Many years ago, when I first became involved in human rights work, I was told something that has stuck with me and shaped my activism ever since: nobody sees the end of a dictatorship coming. Campaigning for freedom in Burma, Tibet, Zimbabwe or North Korea may seem hopeless and at times will undoubtedly be disheartening, but the struggles for freedom in South Africa, East Timor and the Soviet Union all once seemed the same.
I’ve heard it so many times since and in so many different forms that I’m not even sure who first said it to me. There is even an episode of Ashes to Ashes when Alex Drake tells a member of the ANC that in a few years Nelson Mandela will walk off Roben Island and become South Africa’s first democratically elected President – of course he cannot believe her, so hopeless did his cause appear at the time.
As I write this, approaching midnight on January 14th 2011this mantra is once more being played out. Tunisian President Zine al-Abidine Ben Ali – one of the world’s longest-ruling dictators – is on board a private jet attempting to seek refuge in various countries, having fled Tunisia this afternoon in the wake of unprecedented pro-democracy protests. For 23 years Ben Ali has deprived the Tunisian people of political rights, civil society and religious freedom. His security services have arbitrarily jailed opponents, subjected them to horrendous tortures and broken up political dissent with ruthlessness and impunity. He has brutalised a nation of ten and a half million for his own personal gain. And now he is gone.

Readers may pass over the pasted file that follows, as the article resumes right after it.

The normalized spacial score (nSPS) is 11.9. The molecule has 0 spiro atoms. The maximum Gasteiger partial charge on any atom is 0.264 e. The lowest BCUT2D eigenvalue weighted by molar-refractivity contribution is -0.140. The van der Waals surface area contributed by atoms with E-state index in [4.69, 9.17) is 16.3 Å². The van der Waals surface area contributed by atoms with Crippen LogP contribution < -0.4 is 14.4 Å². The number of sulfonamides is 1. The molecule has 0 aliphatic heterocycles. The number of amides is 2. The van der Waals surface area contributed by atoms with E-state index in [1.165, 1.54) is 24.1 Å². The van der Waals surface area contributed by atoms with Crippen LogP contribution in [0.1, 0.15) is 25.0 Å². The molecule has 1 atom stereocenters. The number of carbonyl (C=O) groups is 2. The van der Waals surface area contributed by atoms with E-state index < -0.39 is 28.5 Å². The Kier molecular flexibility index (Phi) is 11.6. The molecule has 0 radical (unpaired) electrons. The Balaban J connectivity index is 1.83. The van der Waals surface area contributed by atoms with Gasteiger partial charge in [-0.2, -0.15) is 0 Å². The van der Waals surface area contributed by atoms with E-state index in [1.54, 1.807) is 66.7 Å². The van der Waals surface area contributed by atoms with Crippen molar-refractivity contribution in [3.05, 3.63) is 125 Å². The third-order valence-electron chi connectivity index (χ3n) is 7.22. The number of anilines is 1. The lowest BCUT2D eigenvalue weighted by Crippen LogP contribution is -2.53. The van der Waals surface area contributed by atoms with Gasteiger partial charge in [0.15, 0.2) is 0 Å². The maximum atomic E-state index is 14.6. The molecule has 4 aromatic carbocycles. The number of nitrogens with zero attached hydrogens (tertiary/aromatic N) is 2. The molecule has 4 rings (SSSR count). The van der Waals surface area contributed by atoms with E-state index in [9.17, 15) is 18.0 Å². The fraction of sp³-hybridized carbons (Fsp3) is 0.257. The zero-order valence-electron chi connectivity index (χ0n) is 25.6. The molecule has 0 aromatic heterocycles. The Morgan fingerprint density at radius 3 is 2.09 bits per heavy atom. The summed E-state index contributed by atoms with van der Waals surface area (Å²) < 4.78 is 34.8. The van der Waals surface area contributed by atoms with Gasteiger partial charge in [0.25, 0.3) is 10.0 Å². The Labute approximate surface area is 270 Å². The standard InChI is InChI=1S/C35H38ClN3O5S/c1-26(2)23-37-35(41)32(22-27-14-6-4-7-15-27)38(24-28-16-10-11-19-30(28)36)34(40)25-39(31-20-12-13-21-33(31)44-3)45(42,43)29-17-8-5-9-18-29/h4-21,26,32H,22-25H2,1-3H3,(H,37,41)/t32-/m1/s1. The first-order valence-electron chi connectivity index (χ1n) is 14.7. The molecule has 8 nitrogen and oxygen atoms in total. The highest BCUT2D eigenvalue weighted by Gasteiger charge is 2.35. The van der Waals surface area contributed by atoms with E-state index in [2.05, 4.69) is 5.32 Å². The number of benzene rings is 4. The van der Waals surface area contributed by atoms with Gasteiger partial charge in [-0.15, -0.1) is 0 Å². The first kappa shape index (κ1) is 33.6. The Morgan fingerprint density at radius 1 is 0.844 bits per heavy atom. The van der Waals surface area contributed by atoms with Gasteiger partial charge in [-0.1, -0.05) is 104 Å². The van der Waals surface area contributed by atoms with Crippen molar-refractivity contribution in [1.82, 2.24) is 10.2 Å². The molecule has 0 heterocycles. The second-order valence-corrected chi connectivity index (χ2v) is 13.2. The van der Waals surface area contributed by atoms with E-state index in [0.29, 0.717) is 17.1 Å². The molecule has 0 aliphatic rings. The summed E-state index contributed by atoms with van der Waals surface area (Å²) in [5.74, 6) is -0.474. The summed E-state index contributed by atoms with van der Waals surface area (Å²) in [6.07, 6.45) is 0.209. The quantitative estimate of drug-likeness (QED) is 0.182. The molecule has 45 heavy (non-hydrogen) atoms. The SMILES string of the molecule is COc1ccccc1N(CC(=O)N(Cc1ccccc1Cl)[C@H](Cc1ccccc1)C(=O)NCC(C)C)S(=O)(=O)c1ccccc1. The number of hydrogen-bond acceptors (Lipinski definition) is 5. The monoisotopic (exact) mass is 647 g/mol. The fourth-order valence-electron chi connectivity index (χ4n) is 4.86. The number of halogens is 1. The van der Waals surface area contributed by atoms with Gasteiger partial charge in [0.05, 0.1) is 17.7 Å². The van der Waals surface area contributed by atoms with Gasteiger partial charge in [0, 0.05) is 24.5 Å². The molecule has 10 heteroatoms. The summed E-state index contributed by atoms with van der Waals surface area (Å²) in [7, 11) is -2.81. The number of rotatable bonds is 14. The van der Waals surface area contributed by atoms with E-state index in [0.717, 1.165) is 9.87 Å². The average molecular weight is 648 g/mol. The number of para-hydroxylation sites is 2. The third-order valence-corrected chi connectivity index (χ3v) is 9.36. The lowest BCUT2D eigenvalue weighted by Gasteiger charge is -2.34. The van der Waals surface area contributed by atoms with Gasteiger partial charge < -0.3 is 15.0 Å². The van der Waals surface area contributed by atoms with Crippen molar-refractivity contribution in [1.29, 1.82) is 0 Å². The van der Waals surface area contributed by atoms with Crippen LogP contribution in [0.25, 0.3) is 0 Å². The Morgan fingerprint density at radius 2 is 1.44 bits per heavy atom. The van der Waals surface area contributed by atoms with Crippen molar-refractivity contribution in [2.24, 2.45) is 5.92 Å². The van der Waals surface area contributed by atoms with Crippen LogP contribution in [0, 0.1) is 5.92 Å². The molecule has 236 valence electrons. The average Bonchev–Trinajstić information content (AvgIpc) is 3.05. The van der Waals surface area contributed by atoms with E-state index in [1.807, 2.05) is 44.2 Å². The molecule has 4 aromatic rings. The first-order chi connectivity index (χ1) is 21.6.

What is even more striking than such a well-entrenched dictatorship coming to a close is the sudden and abrupt manner in which in has done so. It was less than one month ago that this wave of protests began. A university graduate- unable to find work in an economy wrecked by governmental corruption and incompetence- took to selling fruit in a public square. Taking exception to his unauthorised trading, police officers beat him and confiscated his cart. On 17th December he returned to the square and set himself on fire in protest. His death led to protests in solidarity…the murder of demonstrators by armed police officers brought more angry citizens out onto the streets…the initial anger over economic mismanagement and heavy handed policing quickly evolved into demands for democracy…and the rest is history in the making.
Of course Tunisia is not ‘out of the woods’ -not by a long shot. Prime Minister Mohamed Ghannouchi has temporarily assumed power but whether he can –or will – oversee a peaceful transition to liberal democracy is a huge question. The next moves by other government members and various opposition groups could all influence the eventual outcome in any number of ways. The future is far from certain.
However, tonight the street protests have given way to street parties – the Tunisian people have toppled a dictator. And already similar protests in neighbouring Algeria are serving to reinforce a message to dictators across the world; even the most well-established regimes can face wholly unexpected and rapidly terminal challenges. The concurrent message to activists is that, wherever you campaign for freedom – and however bleak the outlook may seem- your day will come.